Summer Storms on a Sunday afternoon are the best. As the thunder rolls in and the lightning begins to strike, I’m usually curled up in my favorite chair snug in my soft blanket listening to the rain as it kicks up and tap, tap, taps on the roof. If I’m at my mom’s house it’s even better because she has a tin roof and I love the sound of rain on a tin roof. I know me and my kids are safe inside and unless a gust of wind takes down a tree, we won’t likely lose power and all the worries of the day can be washed away.
We all know what happens in Florida when a hurricane is brewing out in the Caribbean. It’s like people lose their heads. The weatherman starts talking about the impending storm 7-10 days before the storm arrives creating fear and worry about the looming catastrophe. With each day, the hubbub rises; “breaks” in your programming with dire warnings to prepare and hunker down, predictions of where it will hit that look like spaghetti thrown over the state, last chances to run out for necessities, and Rule #7 (Tampa peeps understand). Many will freak and wipe out the stores of bread, water, and toiletries. It’s like it has become a sport to see how riled up the people can get BEFORE we even know where the storm will hit and what Cat it will be.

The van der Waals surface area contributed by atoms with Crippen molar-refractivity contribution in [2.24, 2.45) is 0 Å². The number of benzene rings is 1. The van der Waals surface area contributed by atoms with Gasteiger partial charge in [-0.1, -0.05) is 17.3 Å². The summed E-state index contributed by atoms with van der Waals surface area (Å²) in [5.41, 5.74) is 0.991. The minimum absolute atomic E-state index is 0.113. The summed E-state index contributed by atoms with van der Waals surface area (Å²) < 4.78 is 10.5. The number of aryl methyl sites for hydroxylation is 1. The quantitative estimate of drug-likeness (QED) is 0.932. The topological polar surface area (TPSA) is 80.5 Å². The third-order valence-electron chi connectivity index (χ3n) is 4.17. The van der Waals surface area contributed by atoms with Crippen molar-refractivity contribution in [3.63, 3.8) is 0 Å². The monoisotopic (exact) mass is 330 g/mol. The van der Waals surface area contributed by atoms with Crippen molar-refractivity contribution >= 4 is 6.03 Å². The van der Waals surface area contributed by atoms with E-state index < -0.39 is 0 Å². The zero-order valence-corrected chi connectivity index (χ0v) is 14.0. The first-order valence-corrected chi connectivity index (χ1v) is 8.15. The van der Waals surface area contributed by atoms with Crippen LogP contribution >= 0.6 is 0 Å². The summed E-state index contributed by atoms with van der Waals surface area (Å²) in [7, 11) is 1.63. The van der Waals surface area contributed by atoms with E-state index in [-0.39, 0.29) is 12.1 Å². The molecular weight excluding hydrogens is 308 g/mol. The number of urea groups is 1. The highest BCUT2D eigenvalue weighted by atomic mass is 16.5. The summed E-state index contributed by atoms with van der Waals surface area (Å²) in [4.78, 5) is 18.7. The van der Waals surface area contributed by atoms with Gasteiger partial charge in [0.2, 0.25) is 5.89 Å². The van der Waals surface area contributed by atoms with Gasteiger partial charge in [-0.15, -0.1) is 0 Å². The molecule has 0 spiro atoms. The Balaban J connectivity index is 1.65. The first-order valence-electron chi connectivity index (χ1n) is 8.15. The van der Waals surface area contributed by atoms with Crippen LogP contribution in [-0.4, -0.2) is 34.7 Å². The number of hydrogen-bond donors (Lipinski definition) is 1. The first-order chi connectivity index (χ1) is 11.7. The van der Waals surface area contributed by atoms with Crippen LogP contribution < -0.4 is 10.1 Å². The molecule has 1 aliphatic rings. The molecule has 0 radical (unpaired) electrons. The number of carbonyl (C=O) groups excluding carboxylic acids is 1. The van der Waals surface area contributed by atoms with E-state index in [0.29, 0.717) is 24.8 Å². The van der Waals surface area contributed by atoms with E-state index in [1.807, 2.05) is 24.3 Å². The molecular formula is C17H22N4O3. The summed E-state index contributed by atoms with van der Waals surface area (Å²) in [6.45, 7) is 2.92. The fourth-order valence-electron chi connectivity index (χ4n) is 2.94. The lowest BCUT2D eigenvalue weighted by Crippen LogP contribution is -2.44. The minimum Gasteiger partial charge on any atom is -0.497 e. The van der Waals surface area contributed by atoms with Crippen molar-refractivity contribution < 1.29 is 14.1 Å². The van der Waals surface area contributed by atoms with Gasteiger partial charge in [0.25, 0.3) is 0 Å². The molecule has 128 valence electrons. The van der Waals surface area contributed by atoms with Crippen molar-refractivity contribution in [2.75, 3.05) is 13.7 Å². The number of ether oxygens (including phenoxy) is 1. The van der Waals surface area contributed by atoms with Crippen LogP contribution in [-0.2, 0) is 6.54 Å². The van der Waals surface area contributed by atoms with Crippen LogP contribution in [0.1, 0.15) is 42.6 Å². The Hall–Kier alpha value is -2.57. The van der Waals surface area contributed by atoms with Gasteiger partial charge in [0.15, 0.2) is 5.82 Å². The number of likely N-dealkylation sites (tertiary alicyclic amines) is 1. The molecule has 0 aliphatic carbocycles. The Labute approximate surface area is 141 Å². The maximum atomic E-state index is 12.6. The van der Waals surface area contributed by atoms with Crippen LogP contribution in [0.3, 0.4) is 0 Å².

Often, they get it wrong, and the hurricane is like a long summer storm in strength or takes a last-minute turn and heads out into the Gulf (it does eventually come on land somewhere and those people are the ones who suffer, but because the surrounding areas have depleted the supplies, they can’t get essentials when they really need them the most). Something that might’ve been enjoyed as a time to rest, hanging with family, playing cards, and maybe invite a few friends over and have a Hurricane party, has instead been over sensualized and left people reeling.
Eventually, one of two things happen. Person #1 storms: they feed into the crazy routine of getting worked up and losing their minds causing stress and worry that ultimately affects their mental well-being more than any physical damage from the storm. Person #2 wades: they don’t create a story of what “might” happen. They wade into the waters, calmly waiting to see what happens. They ride it out and take the “it’ll be ok” approach. There is no panic. There is no worry. And there is no stress.
These two totally different approaches are fascinating to me.
I’ve lived in FL all my life and have learned to be a person who waits out the Hurricane, but in my daily life, when I’m presented with the potential for a storm, I tend to be a storm-er. More about this next time. If you’d like to be a part of the conversation, head over to my FB community, Abundantly Enough: The Perfectly-Imperfect Woman, to chat in a safe and helpful environment.
Looking forward to seeing you there.